Project Description

SYLVAN ESSO – “What Now” (Album Review)

Electro pop duo, Sylvan Esso, had their last album end with a slow, out of place, song, with the duo’s singer, Amelia Meath, telling a story of growing up and eventually leaving home, beautifully performed over a simple line of reverb. Though, this left a door open for Sylvan Esso, not ending their debut with a song that went full circle with the rest of the album, but to finish it off in a way that left their audience questioning what would come next.

Sylvan Esso

Right out the gate, we get an idea of What Now is going to give us just from the mixing of Meath’s vocals, it’s distorted, spacey, semi-glitchy, a little experimental, certainly laying down the ground work for how the album is going to sound. Prior to What Now, Sylvan Esso’s production delivered smooth synths with a nice twist on bass and snare drum loops, it was minimally layered but still had depth to it, a real credit to the duo’s producer, Nick Sanborn. Where as now, Sanborn’s production feels more fleshed out, finding new ways in which to try and achieve that simple yet wholesome sound. On What Now, Sanborn centres his production more around deep and distorted, slightly bass infused, synths that only popped up a little bit on their self-titled album, with tracks like Dreamy Bruises and Wolf. Now take a track like Kick Jump Twist, where the hook is based around this wavy and warped synth that brings the rest of it’s surrounding layers together, and same goes for the song, Just Dancing, with it’s fast paced drum loop being equaled out by a slower, oppositional sounding synth, managing to create a really nice dance flavour. Most of the songs’ production get accompanied by unexpected additions that always fit quite snuggly into their respective songs. The bells that chime in quite randomly on Signal, give a slight brightness to the track, and then there’s the acoustic guitar, an instrument that I would not of expected to hear on a Sylvan Esso album, but overall it gives a warmth and innocence to the tracks, Song, The Glow and Rewind.

Sylvan Esso

Amelia Meath’s performance is both energetic and charismatic, strong for the entire album expect for maybe the start of, Just Dancing, but in saying this there is still a power behind her voice really drives home emotion when it needs to. The song Slack Jaw truly gives her a moment to shine, all concentration being on Meath’s voice and what she’s singing about, a song that is powerful in it’s simplicity, showing off her ability in both singing and lyricism. If there’s one thing everyone should understand about Sylvan Esso it’s that there is an incredible amount of depth behind their songs and this is especially true for Meath’s songwriting, deriving from experience, opinions and her own made up stories and scenarios. With tracks like Die Young and Song, both coming off as love songs though both seem to stem from entirely different places within Meath. Die Young tells a story of a person who “had it all planned” to end their life until a lover comes into the mix that dismiss any thoughts about crashing “off a ravine” if they’re new lover won’t be there with them. Where as we look at Song which presents itself as Meath’s own experiences of how a woman should act if she wants to find love. Going over to Meath’s opinions, Radio’s lyrics are about the present state of mainstream radio music, how it has become extremely sexualised, unoriginal and untalented, not to mention formulaic, pointing out how most radio songs go for “3.30” minutes, ironically making the track go for nearly that length.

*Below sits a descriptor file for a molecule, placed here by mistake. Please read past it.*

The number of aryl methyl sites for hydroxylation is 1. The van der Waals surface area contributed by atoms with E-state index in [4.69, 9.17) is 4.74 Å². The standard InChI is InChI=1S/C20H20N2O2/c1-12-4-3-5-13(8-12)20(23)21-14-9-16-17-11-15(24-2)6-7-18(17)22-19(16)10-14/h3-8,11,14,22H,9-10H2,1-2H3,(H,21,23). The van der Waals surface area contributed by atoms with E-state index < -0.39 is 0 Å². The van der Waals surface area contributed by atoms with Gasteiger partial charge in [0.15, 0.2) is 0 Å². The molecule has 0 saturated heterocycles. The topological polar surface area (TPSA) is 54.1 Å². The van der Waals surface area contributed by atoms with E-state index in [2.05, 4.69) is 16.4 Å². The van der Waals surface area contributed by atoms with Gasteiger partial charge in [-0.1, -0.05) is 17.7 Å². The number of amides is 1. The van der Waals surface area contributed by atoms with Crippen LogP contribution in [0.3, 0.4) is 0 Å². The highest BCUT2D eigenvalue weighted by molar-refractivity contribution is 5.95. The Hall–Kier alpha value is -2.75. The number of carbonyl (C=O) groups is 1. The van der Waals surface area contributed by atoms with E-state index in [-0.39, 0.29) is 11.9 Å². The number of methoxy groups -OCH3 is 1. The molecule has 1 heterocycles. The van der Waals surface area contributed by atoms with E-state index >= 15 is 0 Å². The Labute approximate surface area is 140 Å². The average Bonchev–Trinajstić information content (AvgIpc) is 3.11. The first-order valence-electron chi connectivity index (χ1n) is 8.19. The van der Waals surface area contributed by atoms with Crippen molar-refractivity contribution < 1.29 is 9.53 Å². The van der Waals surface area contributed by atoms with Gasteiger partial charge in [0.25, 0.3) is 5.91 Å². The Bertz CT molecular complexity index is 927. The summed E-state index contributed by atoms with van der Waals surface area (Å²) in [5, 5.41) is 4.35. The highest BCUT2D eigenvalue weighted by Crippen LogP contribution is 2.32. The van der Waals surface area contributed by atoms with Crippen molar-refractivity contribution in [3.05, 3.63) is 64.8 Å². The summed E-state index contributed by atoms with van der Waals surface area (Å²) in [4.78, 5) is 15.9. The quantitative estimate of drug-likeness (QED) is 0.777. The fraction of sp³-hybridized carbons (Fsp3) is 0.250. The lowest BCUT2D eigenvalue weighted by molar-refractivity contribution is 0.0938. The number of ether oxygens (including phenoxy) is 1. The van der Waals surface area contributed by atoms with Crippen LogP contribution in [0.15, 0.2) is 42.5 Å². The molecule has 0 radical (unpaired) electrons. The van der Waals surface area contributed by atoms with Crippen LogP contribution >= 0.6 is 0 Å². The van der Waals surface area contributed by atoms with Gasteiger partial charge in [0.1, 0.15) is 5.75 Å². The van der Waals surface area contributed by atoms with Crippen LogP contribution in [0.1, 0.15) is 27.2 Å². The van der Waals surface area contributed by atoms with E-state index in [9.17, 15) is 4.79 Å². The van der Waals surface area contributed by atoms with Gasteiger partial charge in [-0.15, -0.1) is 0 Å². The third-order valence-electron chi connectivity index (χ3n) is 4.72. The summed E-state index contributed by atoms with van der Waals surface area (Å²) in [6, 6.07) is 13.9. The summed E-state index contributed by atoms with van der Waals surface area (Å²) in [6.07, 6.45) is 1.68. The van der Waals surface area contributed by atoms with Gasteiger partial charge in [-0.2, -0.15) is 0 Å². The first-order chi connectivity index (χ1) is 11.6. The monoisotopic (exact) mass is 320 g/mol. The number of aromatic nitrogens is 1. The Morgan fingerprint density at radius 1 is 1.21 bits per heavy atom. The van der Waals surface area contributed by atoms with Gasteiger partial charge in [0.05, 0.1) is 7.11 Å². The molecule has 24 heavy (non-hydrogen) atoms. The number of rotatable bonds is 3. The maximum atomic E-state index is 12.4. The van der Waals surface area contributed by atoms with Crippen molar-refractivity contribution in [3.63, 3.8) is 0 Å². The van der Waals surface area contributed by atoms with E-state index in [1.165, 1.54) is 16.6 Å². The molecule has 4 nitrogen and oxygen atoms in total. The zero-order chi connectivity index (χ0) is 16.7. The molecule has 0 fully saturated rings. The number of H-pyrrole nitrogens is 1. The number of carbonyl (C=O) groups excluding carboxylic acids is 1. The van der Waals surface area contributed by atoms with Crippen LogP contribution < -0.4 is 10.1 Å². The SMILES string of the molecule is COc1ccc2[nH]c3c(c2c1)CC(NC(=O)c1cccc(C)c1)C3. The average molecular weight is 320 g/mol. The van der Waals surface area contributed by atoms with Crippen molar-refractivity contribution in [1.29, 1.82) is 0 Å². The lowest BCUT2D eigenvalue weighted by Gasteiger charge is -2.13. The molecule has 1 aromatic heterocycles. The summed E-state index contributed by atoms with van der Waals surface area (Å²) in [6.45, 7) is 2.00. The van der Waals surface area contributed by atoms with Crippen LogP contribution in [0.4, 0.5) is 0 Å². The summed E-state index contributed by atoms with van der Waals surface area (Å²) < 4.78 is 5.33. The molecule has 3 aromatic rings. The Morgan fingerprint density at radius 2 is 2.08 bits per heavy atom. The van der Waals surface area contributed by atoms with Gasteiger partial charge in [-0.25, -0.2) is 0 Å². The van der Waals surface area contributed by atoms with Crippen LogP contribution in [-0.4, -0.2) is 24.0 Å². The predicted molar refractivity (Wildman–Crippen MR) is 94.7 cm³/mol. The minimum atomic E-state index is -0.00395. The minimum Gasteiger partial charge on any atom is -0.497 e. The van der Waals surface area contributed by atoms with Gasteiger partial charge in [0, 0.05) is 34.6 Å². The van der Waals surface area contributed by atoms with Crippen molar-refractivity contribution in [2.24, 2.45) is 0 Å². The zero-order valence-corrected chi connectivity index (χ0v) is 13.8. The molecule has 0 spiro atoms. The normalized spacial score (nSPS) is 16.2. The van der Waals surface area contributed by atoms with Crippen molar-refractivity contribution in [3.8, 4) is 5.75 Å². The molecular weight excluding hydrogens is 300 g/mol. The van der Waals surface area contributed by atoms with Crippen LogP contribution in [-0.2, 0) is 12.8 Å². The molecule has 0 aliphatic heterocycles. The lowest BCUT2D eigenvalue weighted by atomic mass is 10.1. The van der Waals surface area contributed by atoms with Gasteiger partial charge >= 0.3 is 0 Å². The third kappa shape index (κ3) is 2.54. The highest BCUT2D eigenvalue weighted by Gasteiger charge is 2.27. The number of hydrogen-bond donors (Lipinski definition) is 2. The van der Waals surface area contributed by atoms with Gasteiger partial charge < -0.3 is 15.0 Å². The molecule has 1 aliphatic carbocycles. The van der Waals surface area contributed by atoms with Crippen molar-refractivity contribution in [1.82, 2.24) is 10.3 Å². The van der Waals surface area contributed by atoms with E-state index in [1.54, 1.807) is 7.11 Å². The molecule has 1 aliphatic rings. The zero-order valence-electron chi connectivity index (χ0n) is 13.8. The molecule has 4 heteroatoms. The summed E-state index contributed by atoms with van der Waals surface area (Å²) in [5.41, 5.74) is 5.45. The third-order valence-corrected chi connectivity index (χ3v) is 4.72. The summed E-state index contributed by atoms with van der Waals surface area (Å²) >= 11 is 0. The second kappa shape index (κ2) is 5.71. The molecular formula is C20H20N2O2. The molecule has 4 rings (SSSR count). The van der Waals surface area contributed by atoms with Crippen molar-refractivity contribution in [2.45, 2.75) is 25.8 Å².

Sylvan Esso

The North Carolina duo have certainly progressed, with notable differences, in the three years between their two albums. Sanborn did a great job on the production, holding it within the sound of Sylvan Esso whilst also experimenting and keeping it fresh. In saying this there was an empty feeling for a few of the tracks. On Sylvan Esso there were distinct bass-lines that fitted into every song brilliantly, where as here they seemed to be missing from the songs that needed really needed it most. Although, the other aspects of the production have been lifted, being more layered, Sanborn has taken advantage of the opportunities that may not of been available with what they were crafting on their debut. Meath’s writing was incredibly poetic on their first album, which seems to have been toned back a lot on What Now. Not to say that either style of writing is better or worse, but proving she has the ability to write beautiful lyrics no matter how obvious the meanings are behind them; though there are most likely elements to these lyrics I’m not seeing, but that just goes to show the scale of Meath’s writing. As for the harmonies between the two albums, they are on equal fronts in quality, though with the song Signal, What Now takes the cake, with the very high pitched vocals coming from Meath, working incredibly well with the sound of Sylvan Esso.

Sylvan Esso

Considering that Sylvan Esso closed their last album with a question mark and just how much thought goes into their musical decisions, this makes the closing track of What Now a very interesting one. Rewind begins with airy synths and hollow drum loop, but quickly takes a turn when familiar sounding synths from the album’s predecessor come into play; the pattern of it delivered with a very similar sound that their 2014 track, Uncatena, had. To me, Rewind is a nice blend of the their debut and this latest release, and I can’t help but feel as though this closes the loop that the Electropop duo left open at the end of their debut, and if that is the case, then it only leaves one question, what now?


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